Salvador Dali’s Ceiling Fan


Cheap indoor fans don’t like high humidity.

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ice dam control

Toboggan ice-dam solution


Granted, this is quite a clever setup. But it seems like it might be less work to fix the ice-dam problem! And is that a beer bong?

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jacked up house

Jacked-up house


It’s important to understand load-bearing posts.

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Leaky TPR ValveFamily Handyman

What’s a TPR valve?


Not willing to be outwitted by a water heater, Jim decided that the TPR (temperature, pressure relief) valve should only drip when he wanted it to drip. A TPR valve is an important safety feature, and the photo shown above is NOT an appropriate solution. This baby could explode like a bomb.

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Joseph PasaturoFamily Handyman

All employees MUST wash their hands before returning to work!


Genius! With this setup, you can wash your hands and your feet at the same time! A small bathroom requires a certain amount of planning.

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Kitchen FanFamily Handyman

Indoor kitchen venting


Marion loved the smell of her cooking so much, it seemed a waste to vent all of the wonderful aromas outside. Generally, most people prefer kitchen venting to exhaust outside the house.

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Ladder on bucket

Brilliant extension ladder leg extender


Another clever use for a five-gallon bucket, just prior to kicking the bucket. Please be careful with extension ladders, folks.

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Valve Repair

Inexpensive fill valve repair


Replace the fill valve or cover it with a plastic cup…you decide.

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Clogged Dryer Vent

 Why aren’t the clothes getting dry?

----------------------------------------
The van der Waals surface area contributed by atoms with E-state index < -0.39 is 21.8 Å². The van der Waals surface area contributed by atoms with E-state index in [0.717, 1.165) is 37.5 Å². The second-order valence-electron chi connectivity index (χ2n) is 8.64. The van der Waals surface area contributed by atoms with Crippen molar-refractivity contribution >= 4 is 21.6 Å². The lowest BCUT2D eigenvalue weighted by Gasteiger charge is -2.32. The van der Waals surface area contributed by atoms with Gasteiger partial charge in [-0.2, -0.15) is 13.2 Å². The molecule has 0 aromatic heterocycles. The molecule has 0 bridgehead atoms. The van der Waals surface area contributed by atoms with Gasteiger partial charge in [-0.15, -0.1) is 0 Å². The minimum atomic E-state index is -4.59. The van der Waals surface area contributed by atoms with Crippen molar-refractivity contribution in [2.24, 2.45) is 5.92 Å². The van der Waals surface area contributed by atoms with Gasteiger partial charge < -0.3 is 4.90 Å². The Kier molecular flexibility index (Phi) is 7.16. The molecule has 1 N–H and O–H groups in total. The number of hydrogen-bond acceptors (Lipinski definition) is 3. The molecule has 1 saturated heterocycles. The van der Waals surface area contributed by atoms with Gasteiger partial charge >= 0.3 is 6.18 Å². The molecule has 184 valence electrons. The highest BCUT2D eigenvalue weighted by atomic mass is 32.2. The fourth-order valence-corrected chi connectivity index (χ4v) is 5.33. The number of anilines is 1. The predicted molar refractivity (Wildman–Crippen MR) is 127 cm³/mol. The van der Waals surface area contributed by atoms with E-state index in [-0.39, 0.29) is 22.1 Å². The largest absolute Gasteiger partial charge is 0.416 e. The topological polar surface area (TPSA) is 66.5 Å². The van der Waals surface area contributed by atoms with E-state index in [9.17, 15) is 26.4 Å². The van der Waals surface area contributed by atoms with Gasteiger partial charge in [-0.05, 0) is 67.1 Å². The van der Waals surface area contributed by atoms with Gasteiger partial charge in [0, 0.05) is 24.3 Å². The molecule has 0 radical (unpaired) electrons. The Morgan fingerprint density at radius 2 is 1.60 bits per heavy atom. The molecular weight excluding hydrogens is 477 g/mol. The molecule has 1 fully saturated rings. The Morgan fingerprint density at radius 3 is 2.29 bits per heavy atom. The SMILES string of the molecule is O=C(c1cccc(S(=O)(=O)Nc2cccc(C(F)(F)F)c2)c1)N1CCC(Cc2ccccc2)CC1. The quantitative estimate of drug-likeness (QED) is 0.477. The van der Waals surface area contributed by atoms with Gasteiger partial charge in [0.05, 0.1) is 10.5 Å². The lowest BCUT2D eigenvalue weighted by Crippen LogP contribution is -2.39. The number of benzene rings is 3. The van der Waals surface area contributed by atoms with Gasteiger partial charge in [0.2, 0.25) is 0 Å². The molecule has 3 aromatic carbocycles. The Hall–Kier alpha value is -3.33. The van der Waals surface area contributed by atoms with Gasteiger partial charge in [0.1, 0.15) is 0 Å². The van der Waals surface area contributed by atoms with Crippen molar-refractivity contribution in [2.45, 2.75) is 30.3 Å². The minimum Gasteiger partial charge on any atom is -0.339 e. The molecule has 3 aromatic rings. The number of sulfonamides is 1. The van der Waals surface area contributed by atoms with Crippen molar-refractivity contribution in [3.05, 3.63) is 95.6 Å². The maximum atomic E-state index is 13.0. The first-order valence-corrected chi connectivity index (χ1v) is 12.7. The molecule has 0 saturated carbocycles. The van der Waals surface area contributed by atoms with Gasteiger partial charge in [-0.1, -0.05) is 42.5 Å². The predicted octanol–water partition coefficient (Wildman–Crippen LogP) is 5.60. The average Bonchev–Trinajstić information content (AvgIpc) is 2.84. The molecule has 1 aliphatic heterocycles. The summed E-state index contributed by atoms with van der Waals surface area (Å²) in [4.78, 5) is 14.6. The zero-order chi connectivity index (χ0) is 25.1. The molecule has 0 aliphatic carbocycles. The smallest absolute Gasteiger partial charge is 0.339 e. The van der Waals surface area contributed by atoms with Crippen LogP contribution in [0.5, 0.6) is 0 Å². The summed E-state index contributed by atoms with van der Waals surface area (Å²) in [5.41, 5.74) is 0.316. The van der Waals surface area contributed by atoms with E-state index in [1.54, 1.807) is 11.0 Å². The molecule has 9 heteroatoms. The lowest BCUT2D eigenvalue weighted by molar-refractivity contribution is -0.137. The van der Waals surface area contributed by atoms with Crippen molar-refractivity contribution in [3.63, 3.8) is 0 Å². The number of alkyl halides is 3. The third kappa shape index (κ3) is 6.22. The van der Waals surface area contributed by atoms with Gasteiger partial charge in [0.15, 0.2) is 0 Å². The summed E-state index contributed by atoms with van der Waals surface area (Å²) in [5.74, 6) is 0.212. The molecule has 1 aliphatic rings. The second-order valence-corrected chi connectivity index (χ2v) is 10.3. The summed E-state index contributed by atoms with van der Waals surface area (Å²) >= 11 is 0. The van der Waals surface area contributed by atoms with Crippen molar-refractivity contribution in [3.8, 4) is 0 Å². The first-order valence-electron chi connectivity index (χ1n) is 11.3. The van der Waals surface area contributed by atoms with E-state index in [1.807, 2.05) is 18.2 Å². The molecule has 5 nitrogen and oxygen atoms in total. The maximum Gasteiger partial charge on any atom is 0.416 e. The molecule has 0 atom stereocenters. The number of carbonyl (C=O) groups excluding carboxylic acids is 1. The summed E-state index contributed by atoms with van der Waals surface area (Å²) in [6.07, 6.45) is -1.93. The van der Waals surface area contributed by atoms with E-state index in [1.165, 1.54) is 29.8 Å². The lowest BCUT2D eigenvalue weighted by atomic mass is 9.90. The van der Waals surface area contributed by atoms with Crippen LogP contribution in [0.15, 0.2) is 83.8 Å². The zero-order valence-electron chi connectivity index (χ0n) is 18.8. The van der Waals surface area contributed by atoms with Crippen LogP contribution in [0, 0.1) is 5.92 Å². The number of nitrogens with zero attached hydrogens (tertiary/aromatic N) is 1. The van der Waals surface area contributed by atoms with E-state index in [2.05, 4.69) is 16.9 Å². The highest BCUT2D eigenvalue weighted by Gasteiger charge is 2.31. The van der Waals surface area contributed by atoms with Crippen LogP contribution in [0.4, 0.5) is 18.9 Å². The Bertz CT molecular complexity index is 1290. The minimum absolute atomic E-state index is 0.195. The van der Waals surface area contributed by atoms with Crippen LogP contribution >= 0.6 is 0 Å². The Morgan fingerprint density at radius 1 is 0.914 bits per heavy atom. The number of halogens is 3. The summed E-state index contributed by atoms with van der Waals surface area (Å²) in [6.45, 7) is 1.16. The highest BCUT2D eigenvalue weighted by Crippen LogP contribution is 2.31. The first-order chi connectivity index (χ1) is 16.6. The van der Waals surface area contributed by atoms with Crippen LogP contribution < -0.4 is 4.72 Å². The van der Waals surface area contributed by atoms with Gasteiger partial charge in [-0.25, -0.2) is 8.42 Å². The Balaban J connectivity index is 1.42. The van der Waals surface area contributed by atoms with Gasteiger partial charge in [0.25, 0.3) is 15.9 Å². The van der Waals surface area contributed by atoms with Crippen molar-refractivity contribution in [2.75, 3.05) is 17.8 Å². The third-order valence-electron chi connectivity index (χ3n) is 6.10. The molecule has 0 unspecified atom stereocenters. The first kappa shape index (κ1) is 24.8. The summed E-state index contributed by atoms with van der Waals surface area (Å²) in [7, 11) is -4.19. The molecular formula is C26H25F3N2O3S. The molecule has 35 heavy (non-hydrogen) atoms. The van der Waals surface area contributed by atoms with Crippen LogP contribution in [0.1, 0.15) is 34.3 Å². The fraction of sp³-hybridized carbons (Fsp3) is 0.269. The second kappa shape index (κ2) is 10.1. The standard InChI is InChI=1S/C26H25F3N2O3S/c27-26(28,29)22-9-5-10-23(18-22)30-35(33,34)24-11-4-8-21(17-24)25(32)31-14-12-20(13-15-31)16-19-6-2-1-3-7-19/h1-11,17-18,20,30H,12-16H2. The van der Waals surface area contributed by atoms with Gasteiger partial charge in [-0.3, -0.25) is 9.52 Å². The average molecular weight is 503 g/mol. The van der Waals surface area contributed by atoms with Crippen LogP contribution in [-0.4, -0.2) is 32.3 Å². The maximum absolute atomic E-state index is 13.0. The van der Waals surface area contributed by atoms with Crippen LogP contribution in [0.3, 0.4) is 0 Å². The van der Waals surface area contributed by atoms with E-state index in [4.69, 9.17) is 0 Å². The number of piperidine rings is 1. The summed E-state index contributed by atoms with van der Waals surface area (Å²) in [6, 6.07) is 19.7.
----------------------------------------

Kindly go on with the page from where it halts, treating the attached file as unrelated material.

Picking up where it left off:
A vinyl dryer vent hose is such a bad idea on so many levels. A smooth metal dryer vent is the best solution.

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Chimney Boot

Chimney boot


Anyone see a one booted chimney sweep, send him my way.

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Ground clamp on plastic

Bad bond


The installer who connected this bonding clamp and wire to the plastic jacket of the CSST gas line may not be entirely familiar with the properties of electricity.

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Sticker Studs

That’s some bad framing


If you study it closely, you can almost see the progression of how this wall came together. Why it came together that way is another story.

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Sump Pump to Sanitary Sewer

Sump pump insanity


Constricting the discharge line with a garden hose will kill your sump pump. Dumping the water into a house drain will kill your wallet after you pay the hefty ticket you’ll get if your city ever finds out

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Deck steps

Subpar stair stringer


Either too cheap to buy new stringer boards, or too proud to admit he cut them wrong the first time, or both.

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Door cutout for toilet

The cost of privacy


This what happens when you don’t plan ahead. Pretty impressive coping skills though.

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Door stop

Door stop/smoke detector


It also helps hide the huge gouge in the ceiling caused by the swinging door.

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Downspout into return

Downspout ductwork


The gutter guy said, “Sure I can do it.” Yes that really is a downspout tied into the ductwork.

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Drawers below countertop

Poor planning


A couple drawer extensions will fix that problem, right?

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Strange Duct

The long way ’round


The shortest distance between two points is NOT this ductwork.

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Duct tape drains

Duct tape, the ultimate solution


The proof is in the plumbing!

Disclosure: This post is brought to you by The Construction Pro Tips editors, who aim to highlight products and services you might find interesting. If you buy them, we get a small share of the revenue from the sale from our commerce partners. We frequently receive products free of charge from manufacturers to test. This does not drive our decision as to whether or not a product is featured or recommended. We welcome your feedback.